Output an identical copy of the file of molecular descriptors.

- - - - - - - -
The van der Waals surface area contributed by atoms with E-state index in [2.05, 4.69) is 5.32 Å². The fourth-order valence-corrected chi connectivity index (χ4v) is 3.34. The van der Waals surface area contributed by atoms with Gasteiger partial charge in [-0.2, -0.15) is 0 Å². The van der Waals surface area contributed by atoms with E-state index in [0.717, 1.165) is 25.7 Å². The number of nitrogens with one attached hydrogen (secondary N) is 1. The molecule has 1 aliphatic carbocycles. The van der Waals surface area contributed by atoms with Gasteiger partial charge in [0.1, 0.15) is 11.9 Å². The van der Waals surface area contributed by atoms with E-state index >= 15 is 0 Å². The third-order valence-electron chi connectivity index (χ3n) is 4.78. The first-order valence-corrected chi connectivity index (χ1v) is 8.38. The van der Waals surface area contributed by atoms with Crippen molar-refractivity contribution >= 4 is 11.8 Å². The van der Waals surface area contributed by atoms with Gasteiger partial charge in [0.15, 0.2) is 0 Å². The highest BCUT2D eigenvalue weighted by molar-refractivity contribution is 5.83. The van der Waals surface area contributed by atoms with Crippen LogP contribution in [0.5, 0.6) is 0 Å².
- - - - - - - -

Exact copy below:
The van der Waals surface area contributed by atoms with E-state index in [2.05, 4.69) is 5.32 Å². The fourth-order valence-corrected chi connectivity index (χ4v) is 3.34. The van der Waals surface area contributed by atoms with Gasteiger partial charge in [-0.2, -0.15) is 0 Å². The van der Waals surface area contributed by atoms with E-state index in [0.717, 1.165) is 25.7 Å². The number of nitrogens with one attached hydrogen (secondary N) is 1. The molecule has 1 aliphatic carbocycles. The van der Waals surface area contributed by atoms with Gasteiger partial charge in [0.1, 0.15) is 11.9 Å². The van der Waals surface area contributed by atoms with E-state index >= 15 is 0 Å². The third-order valence-electron chi connectivity index (χ3n) is 4.78. The first-order valence-corrected chi connectivity index (χ1v) is 8.38. The van der Waals surface area contributed by atoms with Crippen molar-refractivity contribution >= 4 is 11.8 Å². The van der Waals surface area contributed by atoms with Gasteiger partial charge in [0.15, 0.2) is 0 Å². The highest BCUT2D eigenvalue weighted by molar-refractivity contribution is 5.83. The van der Waals surface area contributed by atoms with Crippen LogP contribution in [0.5, 0.6) is 0 Å².